Mid America Metals refinishes architectural wood, stone, glass and metal surfaces. Donat said some of its recent clients include Toyota Motor North America Inc. for its headquarters in Plano, Texas, and UMB Bank’s headquarters in Kansas City. Its 2018 revenue was in excess of $10 million, with Donat noting the company has experienced annual revenue growth for 31 of its 34 years in operation.

The elder Donat’s responsibilities now cover acquisitions, overseeing the corporate office staff of 10 and working in strategic planning.

He’ll also assist his son as needed. Donat, 62, said he expects retirement is still several years away.

Not a straight path
Throughout the succession process, Donat said the path wasn’t straightforward.

“I thought I would just turn it over to him and we’d structure some kind of deal and get the loans and all that kind of stuff,” he said, adding various financial factors had to be considered. “In a financial liability, for instance, if he goes out and gets a loan to buy the business from me, I have to cosign for that. And I’m on the hook for many, many years.”

Donat said he went through that process with his brothers and didn’t want to again. Knowing a traditional loan wasn’t desired, the Donats explored other options, leading them in the summer of 2017 to hire Slate Partners LLC, a Denver-based boutique investment bank that provides advisory services for mergers and acquisitions. That led to a recapitalization process, which involves a corporate restructuring of a company’s debt and equity mixture to stabilize its capital position.

“It is somewhat of a lengthy process,” Donat said. “One thing I would tell people thinking of going down this process is whatever they put out there that it’s going to take, six months, nine months or whatever, you need to add a few months to that.”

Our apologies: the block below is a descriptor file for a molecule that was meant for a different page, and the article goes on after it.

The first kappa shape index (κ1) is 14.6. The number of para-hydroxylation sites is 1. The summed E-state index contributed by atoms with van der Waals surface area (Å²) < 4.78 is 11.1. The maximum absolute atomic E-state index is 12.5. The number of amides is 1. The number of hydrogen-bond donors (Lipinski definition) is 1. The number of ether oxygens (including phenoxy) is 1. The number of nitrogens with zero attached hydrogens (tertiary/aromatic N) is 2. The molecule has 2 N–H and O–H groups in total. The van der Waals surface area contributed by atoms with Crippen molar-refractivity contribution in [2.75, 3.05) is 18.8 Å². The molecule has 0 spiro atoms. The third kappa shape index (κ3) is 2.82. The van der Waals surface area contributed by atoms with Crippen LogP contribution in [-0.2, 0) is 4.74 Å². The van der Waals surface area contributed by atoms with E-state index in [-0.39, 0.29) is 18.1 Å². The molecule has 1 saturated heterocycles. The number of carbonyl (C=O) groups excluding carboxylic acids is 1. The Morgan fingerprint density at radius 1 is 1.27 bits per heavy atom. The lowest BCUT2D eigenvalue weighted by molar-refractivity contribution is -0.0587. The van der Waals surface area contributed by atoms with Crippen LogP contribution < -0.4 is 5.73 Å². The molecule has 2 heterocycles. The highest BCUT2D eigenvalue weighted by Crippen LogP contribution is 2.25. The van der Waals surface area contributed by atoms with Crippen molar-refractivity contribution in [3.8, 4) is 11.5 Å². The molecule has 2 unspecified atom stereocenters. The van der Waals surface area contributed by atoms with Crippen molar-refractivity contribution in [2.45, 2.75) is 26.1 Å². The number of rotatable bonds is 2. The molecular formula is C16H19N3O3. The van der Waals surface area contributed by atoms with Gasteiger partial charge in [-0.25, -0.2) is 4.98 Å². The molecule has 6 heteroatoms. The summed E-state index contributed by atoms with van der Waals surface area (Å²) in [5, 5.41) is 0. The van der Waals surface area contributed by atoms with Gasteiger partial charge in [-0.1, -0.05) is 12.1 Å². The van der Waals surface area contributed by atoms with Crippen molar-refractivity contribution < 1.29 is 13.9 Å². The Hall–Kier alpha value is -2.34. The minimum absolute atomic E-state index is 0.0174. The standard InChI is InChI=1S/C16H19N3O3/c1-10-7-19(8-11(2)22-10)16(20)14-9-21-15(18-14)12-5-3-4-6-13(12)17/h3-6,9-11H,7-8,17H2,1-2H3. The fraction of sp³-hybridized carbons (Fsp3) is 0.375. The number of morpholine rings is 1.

Eventually, a management presentation to 15 potential buyers was organized and held over a three-week period in December 2017. Ultimately, Nashville-based Gen Cap America Inc. made an ownership investment in the company. Terms were not disclosed, but the family maintained full operation of the company upon the May 30, 2018, closing, according to past Springfield Business Journal reporting.

“I wanted to do not just what is right for me and the Donat family but for our 100 employees,” he said of his early goals. “I didn’t want anybody to lose their job. I didn’t want anybody to lose their pay or benefits or anything like that. I wanted things to pretty much go on the way they have for 34 years. Gen Cap presented that option and were clearly better than anybody else, in my opinion. That was a big factor.”

Words of wisdom
Succession planning is a conversation that can take a long time to work through, Donat said, and one that shouldn’t be ignored.

“What I would tell other business owners is you have to explain these things to your employees. They want to know what’s going on,” he said. “A lot of business owners and even employees don’t think about it. But, someday, the owner of the business has to retire.”

Jason Carson said the process should include leaving time for the next generation, or whoever is tabbed with taking over, to be able to learn management and leadership lessons.

“Start early in your planning process so you have time for the former leaders to groom the newer ones taking over,” he said. “That can be a long process to transfer all that knowledge.”